$8.75/hour; Kayla Herren co-manager position at $8.75/hour; Tess Byrd lifeguard at $7.50/hour; Tia Carlson lifeguard at $7.25/hour; Emily Schlabach lifeguard at $7.25/hour; and Aubrey Schnee lifeguard at $7.25/hour. During discussion Shuck question the recommendations made by the committee. Motion failed 3-1, with Shuck casting a no vote. Shuck made a motion, seconded by Prang to offer Emmy Antonsen co-manager position at $8.75/hour; Kayla Herren co-Manager position at $8.75/hour; and Tess Byrd lifeguard at $7.50/hour; with all other lifeguard positions to be hired at a later date. Motion failed 2-2, with Stolley and Willert casting no votes. After further discussion, it was determined to have a special meeting on Saturday, April 21 at 8:00 a.m. to discuss and hire individuals for the swimming pool positions. At the special meeting Weller, Prang, Shuck, Stolley and Brad Jorgensen were present. Shuck provided information he had researched after the special meeting held on April 20, 2012. After further discussion, a motion was made and approved to offer Emmy Antonsen co-manager position at $8.75/hour; Kayla Herren co-manager position at $8.75/hour; Tess Byrd lifeguard at $7.50/hour; Brianna Stone lifeguard at $7.50/hour; Emily Schlabach lifeguard at $7.25/hour; and Aubrey Schnee lifeguard at $7.25/hour. With no other business, the meeting adjourned. The next regular meeting will be on Monday, May 14 at 7:00 p.m.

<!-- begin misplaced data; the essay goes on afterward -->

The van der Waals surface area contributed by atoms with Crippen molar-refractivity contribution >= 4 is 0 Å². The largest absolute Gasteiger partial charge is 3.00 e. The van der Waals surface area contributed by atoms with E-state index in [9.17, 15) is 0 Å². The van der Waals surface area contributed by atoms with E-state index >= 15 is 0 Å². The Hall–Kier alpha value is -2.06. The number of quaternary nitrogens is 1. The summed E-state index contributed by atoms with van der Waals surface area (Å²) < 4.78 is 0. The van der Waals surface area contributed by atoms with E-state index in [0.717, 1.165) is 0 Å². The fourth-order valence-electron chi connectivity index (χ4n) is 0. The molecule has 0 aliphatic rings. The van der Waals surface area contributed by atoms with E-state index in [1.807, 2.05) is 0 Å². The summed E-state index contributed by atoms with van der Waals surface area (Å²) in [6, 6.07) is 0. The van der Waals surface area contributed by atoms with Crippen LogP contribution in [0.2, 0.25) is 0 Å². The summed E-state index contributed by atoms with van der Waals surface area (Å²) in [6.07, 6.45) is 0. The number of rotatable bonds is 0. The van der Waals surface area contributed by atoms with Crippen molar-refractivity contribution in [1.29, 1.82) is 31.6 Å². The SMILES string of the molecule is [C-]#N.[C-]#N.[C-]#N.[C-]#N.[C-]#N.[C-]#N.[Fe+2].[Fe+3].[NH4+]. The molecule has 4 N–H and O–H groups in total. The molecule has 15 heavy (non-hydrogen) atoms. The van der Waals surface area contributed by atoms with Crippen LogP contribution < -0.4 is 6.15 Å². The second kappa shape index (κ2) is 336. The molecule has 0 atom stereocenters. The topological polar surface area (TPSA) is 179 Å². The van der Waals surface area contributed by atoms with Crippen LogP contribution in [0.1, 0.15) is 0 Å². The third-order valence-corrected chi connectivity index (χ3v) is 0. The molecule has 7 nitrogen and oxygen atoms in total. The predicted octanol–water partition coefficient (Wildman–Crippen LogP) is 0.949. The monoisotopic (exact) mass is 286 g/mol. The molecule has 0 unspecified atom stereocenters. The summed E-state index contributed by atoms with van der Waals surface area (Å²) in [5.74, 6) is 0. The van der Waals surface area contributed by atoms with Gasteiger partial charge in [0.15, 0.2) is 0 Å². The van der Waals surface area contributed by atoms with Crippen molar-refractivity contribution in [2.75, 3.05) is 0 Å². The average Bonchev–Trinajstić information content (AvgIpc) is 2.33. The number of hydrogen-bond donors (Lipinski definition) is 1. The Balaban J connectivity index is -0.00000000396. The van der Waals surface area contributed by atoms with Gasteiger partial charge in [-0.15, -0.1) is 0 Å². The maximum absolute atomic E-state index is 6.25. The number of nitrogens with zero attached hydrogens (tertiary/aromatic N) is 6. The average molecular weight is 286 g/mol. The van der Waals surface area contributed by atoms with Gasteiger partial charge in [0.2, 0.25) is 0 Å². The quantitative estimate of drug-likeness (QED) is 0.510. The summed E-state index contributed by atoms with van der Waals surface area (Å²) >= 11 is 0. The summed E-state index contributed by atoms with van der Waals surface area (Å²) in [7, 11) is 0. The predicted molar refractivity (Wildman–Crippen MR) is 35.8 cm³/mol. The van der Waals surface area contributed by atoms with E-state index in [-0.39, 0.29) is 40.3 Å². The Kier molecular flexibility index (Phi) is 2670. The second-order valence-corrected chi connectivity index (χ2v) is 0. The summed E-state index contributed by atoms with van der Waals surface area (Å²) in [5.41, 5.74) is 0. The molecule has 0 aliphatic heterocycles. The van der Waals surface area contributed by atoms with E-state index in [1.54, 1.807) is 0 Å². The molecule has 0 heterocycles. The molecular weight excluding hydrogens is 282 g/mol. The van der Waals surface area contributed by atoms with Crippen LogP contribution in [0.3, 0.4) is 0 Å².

A ray of light … At Mt. Moriah Masonic Lodge light glows through
the window of a new/old door, reclaimed from the historic First National Bank of Midland before demolition. The handsome door is one of several architectural elements passing life from Midland Bank to another historic building. --photo by Ronda Dennis
Kadoka Area FFA Chapter competes at state in Brookings